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Thread: Shipping Pygmies?

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    Grow Pitcher Plants! DroseraBug's Avatar
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    Shipping Pygmies?

    Is it dangerous to ship pygmies bare root? It seems like I read many pygmies were sensitive to root disturbance. Is this the case?
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    Hello, I must be going... Not a Number's Avatar
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    Pygmy Drosera typically grow one long thin root that usually doesn't grow back if broken off. This you can imagine leads to one unhappy plant.

    While it is possible to ship them bare root extreme care must be taken in removing, packaging and re-planting them.
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    A yellow M&M Jefforever's Avatar
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    I've found certain species/hybrids more robust. For example, my nitidula x pulchellas have VERY thick roots for pygmies, so I don't really worry about them when I ship.
    I've shipped others, like nitidula x pygmaea and those are the ones I'm careful with.

    I take the handle end of a fork and push it into the soil 4 times, making cuts in the soil 90 degrees to each other, so the pygmy's roots are in a rectangle of soil. On the last cut, push the fork handle under the bottom and lift up. It'll stay intact if you put it in a wet paper towel.

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    mark.ca's Avatar
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    Same here....better go with the hybrids....or just be extra careful....and make the transfer as quick as possible.
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    Marius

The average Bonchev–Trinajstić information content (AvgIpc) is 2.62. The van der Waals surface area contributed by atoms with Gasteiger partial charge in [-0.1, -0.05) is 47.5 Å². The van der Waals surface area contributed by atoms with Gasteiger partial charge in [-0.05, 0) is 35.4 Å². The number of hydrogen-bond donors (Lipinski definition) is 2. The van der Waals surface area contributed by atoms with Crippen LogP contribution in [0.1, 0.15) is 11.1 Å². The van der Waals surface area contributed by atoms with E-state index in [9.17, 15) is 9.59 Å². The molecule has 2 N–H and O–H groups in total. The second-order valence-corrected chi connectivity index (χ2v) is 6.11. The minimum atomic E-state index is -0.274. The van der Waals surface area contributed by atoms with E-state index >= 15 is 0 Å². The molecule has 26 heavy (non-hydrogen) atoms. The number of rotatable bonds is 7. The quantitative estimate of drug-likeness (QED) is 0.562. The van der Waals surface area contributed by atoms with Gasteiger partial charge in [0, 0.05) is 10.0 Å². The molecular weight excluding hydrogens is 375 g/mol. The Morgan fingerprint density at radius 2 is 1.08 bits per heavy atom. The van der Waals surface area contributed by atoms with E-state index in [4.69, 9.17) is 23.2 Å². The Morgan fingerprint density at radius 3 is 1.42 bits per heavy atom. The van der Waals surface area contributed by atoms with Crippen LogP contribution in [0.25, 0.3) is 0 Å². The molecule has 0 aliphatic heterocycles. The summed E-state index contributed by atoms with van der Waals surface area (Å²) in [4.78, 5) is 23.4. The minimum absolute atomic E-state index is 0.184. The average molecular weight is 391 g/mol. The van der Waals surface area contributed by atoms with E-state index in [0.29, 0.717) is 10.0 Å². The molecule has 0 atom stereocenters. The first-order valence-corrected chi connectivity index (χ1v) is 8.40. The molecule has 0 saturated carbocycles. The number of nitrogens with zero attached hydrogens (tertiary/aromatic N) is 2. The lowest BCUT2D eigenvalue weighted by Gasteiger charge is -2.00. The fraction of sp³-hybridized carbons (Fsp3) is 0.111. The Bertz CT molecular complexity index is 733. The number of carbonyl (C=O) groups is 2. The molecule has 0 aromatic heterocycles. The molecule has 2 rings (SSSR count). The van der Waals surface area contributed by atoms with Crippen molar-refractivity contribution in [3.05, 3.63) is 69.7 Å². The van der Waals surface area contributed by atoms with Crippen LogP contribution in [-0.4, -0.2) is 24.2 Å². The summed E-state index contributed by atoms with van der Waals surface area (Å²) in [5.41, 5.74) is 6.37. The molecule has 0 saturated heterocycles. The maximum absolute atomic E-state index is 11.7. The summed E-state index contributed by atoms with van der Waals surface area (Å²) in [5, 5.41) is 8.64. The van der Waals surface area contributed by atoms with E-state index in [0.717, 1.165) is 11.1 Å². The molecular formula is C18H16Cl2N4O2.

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    CPlantaholic's Avatar
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    One time i received several "once-potted" D. omissa x pulchella in the mail....... It got a little banged up in shipping, but it was exciting trying to find the plants-like digging through sand to find a coin. However, they never skipped a beat- they immediately took off after repotting them have been growing like crazy ever since. Shows the durability of the hybrids.
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    Californian in DC DrWurm's Avatar
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    I think the trick is to only pseudo-bare root them. The fork sounds like a nice idea. If the roots are never exposed, the plant is none-the-wiser to being shipped. When you extract your dirt clod, wrap it tightly in moist paper towels, then sorta vacuum pack it in a ziploc bag with your hands so the plastic reinforces the paper towel. Then put that bag into whatever shock absorbent material you have on hand (newspaper, shredded junk mail, packing peanuts).

    The most important thing is that the bag is immboilized during shipping.

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    Tropical Fish Enthusiast jimscott's Avatar
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    I wouldn't send plants. This is gemmae season, so....

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